Wednesday, 6 March 2013

Presenting Portraiture Series | The Portrait Speaks

Alvin Ong, Philamae Sim, 2012, 80 x 140cm, acrylic on canvas
Image courtesy of sitter and artist
Date: 6 March 2013
Time: 6.30 - 8pm
Venue: NUS Baba House

What makes a portrait fascinating? Perhaps it's because the work often tells a story of an encounter - when artist meets sitter. Beyond the likeness, do portraits accurately reflect the subjects they represent? This talk explores the making of portraits through the eyes of both the artist and sitter.

Portrait artist Alvin Ong will touch on his practice, the thoughts and techniques behind the pieces he has painted, and his interactions with the sitters. We also get a glimpse of why sitters choose to immortalise themselves in a work of art, and what runs through their minds as they pose for the portrait.

About the speaker
Alvin Ong was born in Singapore and started dabbling in art at a very young age. While attending secondary school, he won the prestigious UOB Painting of the Year competition. In 2006, he staged his first solo exhibition, The Hours at Jendela, Esplanade's Visual Art Space. Alvin has recently earned a place at the Rushkin School of Fine Art in the University of Oxford to do a Bachelors of Fine Art degree. Stumbling upon extraordinary real-life subjects going about their everyday activities, he is inspired to capture the essence of their lives in portraits. Most of his commissioned artworks are in private collections.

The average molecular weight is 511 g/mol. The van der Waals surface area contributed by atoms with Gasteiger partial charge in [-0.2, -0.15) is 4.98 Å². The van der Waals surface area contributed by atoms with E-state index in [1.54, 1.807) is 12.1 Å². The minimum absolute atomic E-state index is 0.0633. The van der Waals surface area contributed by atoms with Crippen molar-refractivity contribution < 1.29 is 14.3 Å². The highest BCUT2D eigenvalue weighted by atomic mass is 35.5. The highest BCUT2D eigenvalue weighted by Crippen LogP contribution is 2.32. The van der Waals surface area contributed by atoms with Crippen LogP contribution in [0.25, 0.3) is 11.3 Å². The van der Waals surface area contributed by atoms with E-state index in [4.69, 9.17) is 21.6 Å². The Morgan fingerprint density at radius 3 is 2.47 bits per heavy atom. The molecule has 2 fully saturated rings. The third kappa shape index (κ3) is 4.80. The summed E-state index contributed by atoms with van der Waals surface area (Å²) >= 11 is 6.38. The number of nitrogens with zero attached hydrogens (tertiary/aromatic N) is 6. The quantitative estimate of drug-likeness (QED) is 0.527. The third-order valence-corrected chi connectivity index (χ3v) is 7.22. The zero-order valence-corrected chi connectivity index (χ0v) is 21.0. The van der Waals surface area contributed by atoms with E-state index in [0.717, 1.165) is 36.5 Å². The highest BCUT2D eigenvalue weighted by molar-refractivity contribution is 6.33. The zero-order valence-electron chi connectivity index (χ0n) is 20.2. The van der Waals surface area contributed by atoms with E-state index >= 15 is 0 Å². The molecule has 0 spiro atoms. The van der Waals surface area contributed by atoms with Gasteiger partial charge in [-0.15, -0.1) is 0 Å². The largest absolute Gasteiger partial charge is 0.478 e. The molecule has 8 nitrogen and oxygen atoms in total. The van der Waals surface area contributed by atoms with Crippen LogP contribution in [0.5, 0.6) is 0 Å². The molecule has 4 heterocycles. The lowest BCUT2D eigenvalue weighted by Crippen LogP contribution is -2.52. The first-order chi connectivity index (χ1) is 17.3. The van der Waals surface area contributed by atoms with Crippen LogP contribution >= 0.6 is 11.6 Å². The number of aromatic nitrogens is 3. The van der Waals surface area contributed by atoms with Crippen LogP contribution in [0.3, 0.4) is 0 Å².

About Presenting Portraiture
Presenting Portraiture is a talk series conceived in conjunction with a two-part exhibition featuring portraits of Peranakan Chinese. The first part Dressing the Baba was held at NUS Baba House till 31 July 2013, whilst the exhibition, Inherited and Salvaged: Family Portraits from the Straits Chinese Collection runs till 6 July 2014 at NUS Museum. Peranakan portraits represent an emerging area of collecting interest and this talk series explores a range of themes, concepts and ideas surrounding the making, collecting and functions of such artworks, including artistic practice and studio processes; pictorial conventions; collecting patterns; technical conservation; iconography and artefacts; and reflections on the social milieu.

Event Photos 

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